Gas rights could limit Ohio park drilling revenue

Uncertainty about who owns natural-gas rights for some state lands could limit how much money Ohio could make if it passes a proposal to open the lands to drilling. The Ohio Department of Natural Resources estimates it owns gas rights for less than one-third of the 115,000 acres of state parks, The Columbus Dispatch reported Sunday.

Access to natural gas is covered by mineral rights, so the state could make money from the drilling if it had the mineral rights for a piece of land and the ability to lease access to them, the newspaper said.

Ohio doesn't know who owns the gas rights in many cases, ODNR real-estate administrator Gene Wells said.

"Some of these lands were purchased in the 1920s," Wells said. "It was not an issue back then to clearly identify what our mineral interests were."

The state would have to use title searches in county recorder offices to determine who holds the mineral rights for many sites and whether old lease agreements might apply, Wells said."On a case-by-case basis, we'd have to look at the (ownership) history and go from there on what we would allow," Wells said.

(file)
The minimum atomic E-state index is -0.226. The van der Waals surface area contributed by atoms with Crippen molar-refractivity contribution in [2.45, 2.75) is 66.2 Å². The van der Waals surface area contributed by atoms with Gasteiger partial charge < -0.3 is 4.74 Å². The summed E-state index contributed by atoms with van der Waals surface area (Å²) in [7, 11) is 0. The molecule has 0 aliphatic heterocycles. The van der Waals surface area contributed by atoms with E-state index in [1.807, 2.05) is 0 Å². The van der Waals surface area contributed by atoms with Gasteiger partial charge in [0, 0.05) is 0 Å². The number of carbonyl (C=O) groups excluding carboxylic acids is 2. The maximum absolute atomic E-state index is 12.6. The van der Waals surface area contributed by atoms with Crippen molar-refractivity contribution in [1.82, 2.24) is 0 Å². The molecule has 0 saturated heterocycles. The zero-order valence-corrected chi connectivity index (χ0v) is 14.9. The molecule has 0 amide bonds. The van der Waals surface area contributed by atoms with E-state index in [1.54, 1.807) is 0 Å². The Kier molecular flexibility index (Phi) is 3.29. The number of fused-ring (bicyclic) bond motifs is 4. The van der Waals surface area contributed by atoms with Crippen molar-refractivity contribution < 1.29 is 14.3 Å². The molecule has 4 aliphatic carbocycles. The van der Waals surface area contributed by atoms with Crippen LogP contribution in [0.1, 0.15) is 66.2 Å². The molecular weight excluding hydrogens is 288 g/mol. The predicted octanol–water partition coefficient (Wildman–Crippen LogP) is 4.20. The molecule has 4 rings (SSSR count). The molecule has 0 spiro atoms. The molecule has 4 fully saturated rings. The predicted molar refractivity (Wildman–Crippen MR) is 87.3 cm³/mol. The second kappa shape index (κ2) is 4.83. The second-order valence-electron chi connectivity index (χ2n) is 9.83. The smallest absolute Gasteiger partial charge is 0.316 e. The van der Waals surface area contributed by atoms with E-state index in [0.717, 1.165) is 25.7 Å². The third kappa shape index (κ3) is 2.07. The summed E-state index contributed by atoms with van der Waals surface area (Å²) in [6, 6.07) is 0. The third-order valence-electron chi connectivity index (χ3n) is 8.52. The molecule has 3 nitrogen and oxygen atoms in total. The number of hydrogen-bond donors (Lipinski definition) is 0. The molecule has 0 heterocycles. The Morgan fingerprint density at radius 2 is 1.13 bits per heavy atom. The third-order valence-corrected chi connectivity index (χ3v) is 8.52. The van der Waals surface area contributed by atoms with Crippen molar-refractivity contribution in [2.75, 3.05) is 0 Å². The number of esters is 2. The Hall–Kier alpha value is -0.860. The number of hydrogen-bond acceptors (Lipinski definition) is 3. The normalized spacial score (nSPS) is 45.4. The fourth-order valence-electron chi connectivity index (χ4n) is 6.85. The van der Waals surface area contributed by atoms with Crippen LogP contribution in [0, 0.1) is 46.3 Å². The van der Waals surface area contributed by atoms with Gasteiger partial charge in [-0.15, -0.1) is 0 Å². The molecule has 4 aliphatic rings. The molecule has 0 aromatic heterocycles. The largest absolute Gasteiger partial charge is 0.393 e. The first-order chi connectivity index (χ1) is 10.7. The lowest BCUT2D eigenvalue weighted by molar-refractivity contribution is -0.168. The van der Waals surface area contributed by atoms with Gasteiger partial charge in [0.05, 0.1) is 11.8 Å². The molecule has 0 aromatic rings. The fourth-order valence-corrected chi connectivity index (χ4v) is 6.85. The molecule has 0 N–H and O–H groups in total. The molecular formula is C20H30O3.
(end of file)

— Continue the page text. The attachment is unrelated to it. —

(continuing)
The state also might have to allow drilling in some places - even if it doesn't have the mineral rights or a shot at royalties - because of old leases that allow companies "surface access."

Under that interpretation, leaseholders could argue they currently have rights to drill in some state parks, according to Wells and Thomas Stewart, executive vice president of the Ohio Oil and Gas Association.

Gov. John Kasich and other state officials argue that allowing drilling in state parks, forests and other areas could bring in millions of dollars for Ohio. Exactly how much the state could make is unclear, but landowners are seeing offers by energy companies for up to $1,500 an acre for mineral rights, the newspaper reported.

Environmentalists contend it would lead to pollution, ecological damage or other problems that would outweigh the revenues.

"Drilling in state parks is going to make more headaches than money for the state," said Jennifer Miller, spokeswoman for the Ohio chapter of the Sierra Club. "It's just a plain bad idea."

--- Information from: The Columbus Dispatch,

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